Weekends at Björklunden
Going to Björklunden for a weekend during a rigorous term of studying is a breath of fresh air all Lawrentians enjoy. Located in Door County, on the shoreline of Lake Michigan, Björklunden is a Swedish-inspired lodge long popular among alumni and students. Whether it’s classes, clubs, organizations, or residence halls making the trip, it’s going to be both a learning and relaxing experience. Visiting “Björk,” as students call it, is always an honor because no other college I have heard of has a lodge on a 425-acre estate that students are free to go to on the weekends. When I have gone to Björk, I usually study by the fire, or go for walks by the lake, even in the cold of winter. It’s a treasured tradition.
The Honor Code
On each paper or project a Lawrentian submits, you can see “IHRTLUHC” adorning the cover, which stands for “I hereby reaffirm the Lawrence University Honor Code.” Upon their arrival to campus, each student commits themselves to the Honor Code: “No Lawrence student will unfairly advance their own academic performance or in any way limit or impede the academic pursuits of other students of the Lawrence community.” This code is what binds Lawrentians together academically and prompts social responsibility in all aspects of life. At the beginning of freshman year, every student is required to sign the Honor Code, which ties them to the Lawrence community through a fundamental social promise that shows they not only take their own development seriously but the development of their peers as well.
The Viking Room
Founded in 1969 as a bar, the Viking Room (fondly referred to as the VR) is one of the campus’ eclectic, prime hang-out spots for students ages 21+. Located in the basement of Memorial Hall, the VR is managed, tended, and stocked by students who are looking for a fun service experience on campus. Although it first became a bar in 1969, the VR served as a popular lounge on campus for many years prior to that. It has carved out a rich history—literally. Just look for yourself! Climb into the booths or sit at the wooden tables and you can see the surfaces are covered in scratched signatures and carvings from students throughout Lawrence’s history.
The Great Midwest Trivia Contest
Established in 1966, this tradition is fully student run, but teams from all around the world participate annually. Broadcast online from Lawrence’s WLFM radio station in the Music-Drama Center, the Great Midwest Trivia Contest is a weekend-long event that is not for the weak of heart. Running around the clock and overseen by a team of dedicated trivia masters, it’s an annual frenzy of bizarre and off-the-beaten-path trivia. It remains a great connector with Lawrence alumni who return to the game year after year. Sleep is optional.
Allison Boshell ’21 is a student writer in the Communications office.
In the scramble for an adequate supply of PPEs amid the COVID-19 pandemic, Lawrence University is getting a needed boost from its own Makerspace.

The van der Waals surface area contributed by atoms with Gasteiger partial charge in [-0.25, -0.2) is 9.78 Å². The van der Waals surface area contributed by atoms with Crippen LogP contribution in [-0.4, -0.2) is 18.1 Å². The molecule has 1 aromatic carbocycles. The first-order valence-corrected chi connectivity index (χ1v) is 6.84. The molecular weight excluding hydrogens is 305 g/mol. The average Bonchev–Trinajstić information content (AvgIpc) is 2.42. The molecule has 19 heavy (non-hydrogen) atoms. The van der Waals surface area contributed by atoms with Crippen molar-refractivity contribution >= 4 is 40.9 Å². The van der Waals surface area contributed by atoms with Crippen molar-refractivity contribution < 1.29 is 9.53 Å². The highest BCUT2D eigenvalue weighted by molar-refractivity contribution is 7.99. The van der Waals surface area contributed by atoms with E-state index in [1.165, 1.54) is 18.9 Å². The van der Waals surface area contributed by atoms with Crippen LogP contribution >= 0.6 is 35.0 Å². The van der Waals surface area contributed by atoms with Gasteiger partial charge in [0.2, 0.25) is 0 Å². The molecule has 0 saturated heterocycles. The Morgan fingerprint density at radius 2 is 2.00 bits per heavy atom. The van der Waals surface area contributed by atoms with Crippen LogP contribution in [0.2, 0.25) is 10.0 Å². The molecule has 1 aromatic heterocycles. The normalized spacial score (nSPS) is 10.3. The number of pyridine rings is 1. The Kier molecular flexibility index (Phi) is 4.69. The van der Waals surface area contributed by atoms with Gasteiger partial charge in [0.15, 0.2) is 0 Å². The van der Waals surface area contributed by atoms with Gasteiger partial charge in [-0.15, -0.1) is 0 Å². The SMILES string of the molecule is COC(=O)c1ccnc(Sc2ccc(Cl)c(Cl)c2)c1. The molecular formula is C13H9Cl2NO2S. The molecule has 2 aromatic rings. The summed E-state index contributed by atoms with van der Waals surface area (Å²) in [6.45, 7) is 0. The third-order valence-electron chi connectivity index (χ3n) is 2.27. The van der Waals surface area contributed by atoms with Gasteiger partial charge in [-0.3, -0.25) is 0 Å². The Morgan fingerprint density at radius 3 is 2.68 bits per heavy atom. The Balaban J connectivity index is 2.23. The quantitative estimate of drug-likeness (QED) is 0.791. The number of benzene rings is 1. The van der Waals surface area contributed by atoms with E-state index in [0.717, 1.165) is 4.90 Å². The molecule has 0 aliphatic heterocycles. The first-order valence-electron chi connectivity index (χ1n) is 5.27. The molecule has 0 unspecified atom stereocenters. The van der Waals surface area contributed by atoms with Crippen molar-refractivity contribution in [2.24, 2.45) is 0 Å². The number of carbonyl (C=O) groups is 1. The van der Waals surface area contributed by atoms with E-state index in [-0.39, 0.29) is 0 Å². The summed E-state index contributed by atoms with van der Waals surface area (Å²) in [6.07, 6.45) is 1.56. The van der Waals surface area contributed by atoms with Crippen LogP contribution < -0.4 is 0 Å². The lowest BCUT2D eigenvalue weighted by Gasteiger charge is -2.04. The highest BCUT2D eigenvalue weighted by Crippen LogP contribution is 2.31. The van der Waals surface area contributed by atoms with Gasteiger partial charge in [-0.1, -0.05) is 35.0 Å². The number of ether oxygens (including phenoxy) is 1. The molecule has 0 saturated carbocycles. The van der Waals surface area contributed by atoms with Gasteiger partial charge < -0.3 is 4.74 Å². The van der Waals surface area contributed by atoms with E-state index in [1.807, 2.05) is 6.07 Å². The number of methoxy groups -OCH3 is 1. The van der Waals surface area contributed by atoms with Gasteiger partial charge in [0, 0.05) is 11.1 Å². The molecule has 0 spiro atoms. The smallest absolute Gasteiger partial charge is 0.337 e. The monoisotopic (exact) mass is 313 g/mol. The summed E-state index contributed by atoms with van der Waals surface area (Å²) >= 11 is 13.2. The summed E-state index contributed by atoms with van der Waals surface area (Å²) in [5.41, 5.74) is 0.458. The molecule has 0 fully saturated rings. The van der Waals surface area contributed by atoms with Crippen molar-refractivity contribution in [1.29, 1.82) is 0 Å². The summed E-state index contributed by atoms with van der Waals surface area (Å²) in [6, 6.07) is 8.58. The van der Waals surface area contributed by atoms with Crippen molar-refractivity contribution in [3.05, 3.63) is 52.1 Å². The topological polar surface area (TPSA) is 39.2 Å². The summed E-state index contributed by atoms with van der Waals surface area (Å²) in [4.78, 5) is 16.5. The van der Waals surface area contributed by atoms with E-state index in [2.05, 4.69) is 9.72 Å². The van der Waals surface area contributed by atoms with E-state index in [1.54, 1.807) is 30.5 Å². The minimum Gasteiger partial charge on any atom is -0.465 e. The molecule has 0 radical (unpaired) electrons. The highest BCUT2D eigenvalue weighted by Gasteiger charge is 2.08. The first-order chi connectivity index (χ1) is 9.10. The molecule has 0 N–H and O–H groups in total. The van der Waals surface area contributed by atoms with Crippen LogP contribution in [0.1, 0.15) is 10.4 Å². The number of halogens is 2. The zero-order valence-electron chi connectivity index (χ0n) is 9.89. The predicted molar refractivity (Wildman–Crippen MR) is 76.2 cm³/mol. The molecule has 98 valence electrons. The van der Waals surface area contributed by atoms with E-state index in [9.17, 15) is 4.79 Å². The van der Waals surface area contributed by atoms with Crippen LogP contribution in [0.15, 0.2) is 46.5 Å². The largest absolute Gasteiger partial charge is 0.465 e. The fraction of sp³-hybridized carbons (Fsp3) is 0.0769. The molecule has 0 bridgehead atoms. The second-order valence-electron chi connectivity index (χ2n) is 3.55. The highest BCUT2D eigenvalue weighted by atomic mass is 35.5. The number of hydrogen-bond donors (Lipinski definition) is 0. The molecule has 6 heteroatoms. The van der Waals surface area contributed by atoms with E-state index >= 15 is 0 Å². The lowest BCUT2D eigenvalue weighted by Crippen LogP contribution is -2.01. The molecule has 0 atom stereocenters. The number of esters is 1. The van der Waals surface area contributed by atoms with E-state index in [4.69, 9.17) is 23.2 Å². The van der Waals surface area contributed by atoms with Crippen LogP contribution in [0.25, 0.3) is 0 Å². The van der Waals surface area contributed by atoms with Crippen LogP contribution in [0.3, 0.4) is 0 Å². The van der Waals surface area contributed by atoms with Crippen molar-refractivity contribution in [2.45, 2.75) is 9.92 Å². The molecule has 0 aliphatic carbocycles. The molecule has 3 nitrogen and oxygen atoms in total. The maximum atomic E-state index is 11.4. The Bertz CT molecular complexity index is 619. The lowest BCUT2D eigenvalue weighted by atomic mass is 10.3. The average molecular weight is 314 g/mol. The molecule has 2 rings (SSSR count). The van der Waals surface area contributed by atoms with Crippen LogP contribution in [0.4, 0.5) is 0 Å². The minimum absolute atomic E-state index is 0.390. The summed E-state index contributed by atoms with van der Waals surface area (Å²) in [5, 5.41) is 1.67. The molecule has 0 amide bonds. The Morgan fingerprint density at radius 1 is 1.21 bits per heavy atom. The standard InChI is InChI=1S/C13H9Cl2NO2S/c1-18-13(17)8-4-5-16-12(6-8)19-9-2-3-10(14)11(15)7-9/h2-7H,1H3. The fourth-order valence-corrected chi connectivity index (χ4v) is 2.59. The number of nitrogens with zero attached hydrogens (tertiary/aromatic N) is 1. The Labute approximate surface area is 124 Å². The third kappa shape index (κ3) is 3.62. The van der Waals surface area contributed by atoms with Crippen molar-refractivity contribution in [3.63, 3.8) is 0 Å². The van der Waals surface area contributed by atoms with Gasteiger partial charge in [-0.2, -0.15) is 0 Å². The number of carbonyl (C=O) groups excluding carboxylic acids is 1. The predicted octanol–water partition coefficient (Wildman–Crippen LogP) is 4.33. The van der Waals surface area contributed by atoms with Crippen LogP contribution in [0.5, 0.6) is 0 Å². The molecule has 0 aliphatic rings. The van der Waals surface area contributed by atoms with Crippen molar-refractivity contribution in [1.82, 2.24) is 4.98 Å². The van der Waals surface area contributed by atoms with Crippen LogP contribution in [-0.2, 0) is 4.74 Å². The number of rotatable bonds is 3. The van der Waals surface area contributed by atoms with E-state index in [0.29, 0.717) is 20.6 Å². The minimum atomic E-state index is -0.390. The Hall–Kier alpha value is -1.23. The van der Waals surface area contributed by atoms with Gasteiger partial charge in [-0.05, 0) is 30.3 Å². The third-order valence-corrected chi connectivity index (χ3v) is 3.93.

Using 3D printing technology, Reference and Learning Technologies Librarian Angela Vanden Elzen and student intern Kelvin Maestre ’21 have led efforts this summer to 3D print 200 plastic face shields and 150 ear savers in the Makerspace lab inside the Mudd Library.
“This work began on a more exploratory level at the start of the summer,” Vanden Elzen said of the Makerspace efforts. “We found 3D printable files for both the ear savers and the face shield visors on the NIH (National Institutes of Health) 3D print exchange. They’ve created a special COVID-19 response collection of objects that have either been tested for clinical use or community use. It was important for us to find designs that were created by scientists and professionals in the medical field.”
Vanden Elzen and Maestre went to work prepping the Makerspace technology to make large batches on the 3D printers. That proved to be pretty easy for the ear savers, where they could print five at a time using two printers. Additional parts or modifications weren’t needed.
The face shields production, meanwhile, was a different story. Initially, only two would fit on a printer at a time, so Maestre, an anthropology major from Revere, Massachusetts, explored ways to modify the process. When he was done, they were able to print 16 at a time, using all three of the 3D printers.
“After doing some research, I learned how to print the shields in stacks of 16,” Maestre said. “All you need is the right amount of gap between each shield that would allow you to separate them. In our case, the shield was 5 millimeters tall and we used a .2 millimeter layer height to print, so we used a gap of .21 millimeter between each shield to make them separable.”
After Maestre’s ingenuity got production rolling, it was time to recruit some help for the visor construction, which came enthusiastically from other workers in the library.
“It takes a bit of time to carefully separate the visors and sand any rough edges or bumps from the printing process to make them comfortable to wear,” Vanden Elzen said. “The shields then need the actual shield part. We ordered plastic folder covers that each need to be 3-hole punched. The finishing piece is two looped-together rubber bands to hold the visor on the wearer’s head.”
When she asked other library staff members if they might be willing to help if they had any extra time, the response was immediate. And enthusiastic.
Vanden Elzen and Maestre then set up four stations in front of the Makerspace to allow for social distancing. They filled the tables with the tools and supplies needed to make the visors, along with a container of sanitizing wipes.